Still, the poetry left me wanting more. For instance, in “where to find it,” Wade writes: “kept looking for goodness/ kept asking everyone/ where I could find the/ good in the world/ it was not/ until I looked within/ and/ grew/ my own/ goodness/ that I/ began/ to see it/ everywhere.”


Find it inside & share it outside. Page 91 from #HeartTalk

A post shared by cleo wade (@cleowade) on

I appreciate the message, but, as with Gill, the imagery is lacking. What does it look like to grow goodness? (Or smell like? Or sound like? Or feel like tactilely? Or taste like?) I want poetry that encourages me to grow by offering me a different way to imagine growth. What is growing, a field of sunflowers or tangled weeds?

And is there any sensible reason for “and” to occupy a line of its own in this poem? The short lines in “where to find it” are characteristic of Wade’s style throughout the book, but her line breaks at times feel choppy, and it is unclear if this is intentional.

Reviewing these poets has forced me to reexamine what it is I love about poetry. While wading through Instagram poetry, I frequently returned to some of my old favorite poems. I marveled anew at these lines from Mary Oliver’s “A Summer’s Day”:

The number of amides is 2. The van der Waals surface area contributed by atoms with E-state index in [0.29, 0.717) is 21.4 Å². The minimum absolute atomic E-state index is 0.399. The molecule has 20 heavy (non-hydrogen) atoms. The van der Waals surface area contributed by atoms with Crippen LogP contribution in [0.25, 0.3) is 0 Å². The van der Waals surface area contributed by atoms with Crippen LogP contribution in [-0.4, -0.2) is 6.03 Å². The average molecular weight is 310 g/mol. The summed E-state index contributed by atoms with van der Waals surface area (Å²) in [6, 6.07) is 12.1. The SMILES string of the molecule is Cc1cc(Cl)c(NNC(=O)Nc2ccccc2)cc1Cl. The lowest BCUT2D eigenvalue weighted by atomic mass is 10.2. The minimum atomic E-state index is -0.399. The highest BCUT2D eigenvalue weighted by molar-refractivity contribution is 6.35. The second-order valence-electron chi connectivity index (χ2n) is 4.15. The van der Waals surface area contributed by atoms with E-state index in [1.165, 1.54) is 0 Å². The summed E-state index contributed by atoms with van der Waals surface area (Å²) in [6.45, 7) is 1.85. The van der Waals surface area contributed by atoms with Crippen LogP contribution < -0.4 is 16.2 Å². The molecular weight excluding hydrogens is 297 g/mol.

Who made the grasshopper?
This grasshopper, I mean-
the one who has flung herself out of the grass,
the one who is eating sugar out of my hand,
who is moving her jaws back and forth instead of up and down-

You can write poetry about big ideas, like the rapture, in vague terms—or you can write about those big ideas like there is a melted raccoon on the street.

That specificity of noticing how a grasshopper’s jaw moves makes Oliver’s work concrete rather than abstract. I see the same commitment to detail in Ada Limón’s poem “The Conditional” as she imagines the end of the world:

Say owl’s eyes are pinpricks.
Say the raccoon’s a hot tar stain.
Say the shirt’s plastic ditch-litter
Say the kitchen’s a cow’s corpse.

Limón’s work is a reminder that you can write poetry about big ideas, like the rapture, in vague terms—or you can write about those big ideas like there is a melted raccoon on the street and a dead cow in your kitchen. Many Instagram poets are settling for vague, unspecific terms and doing a disservice to their good ideas and creativity.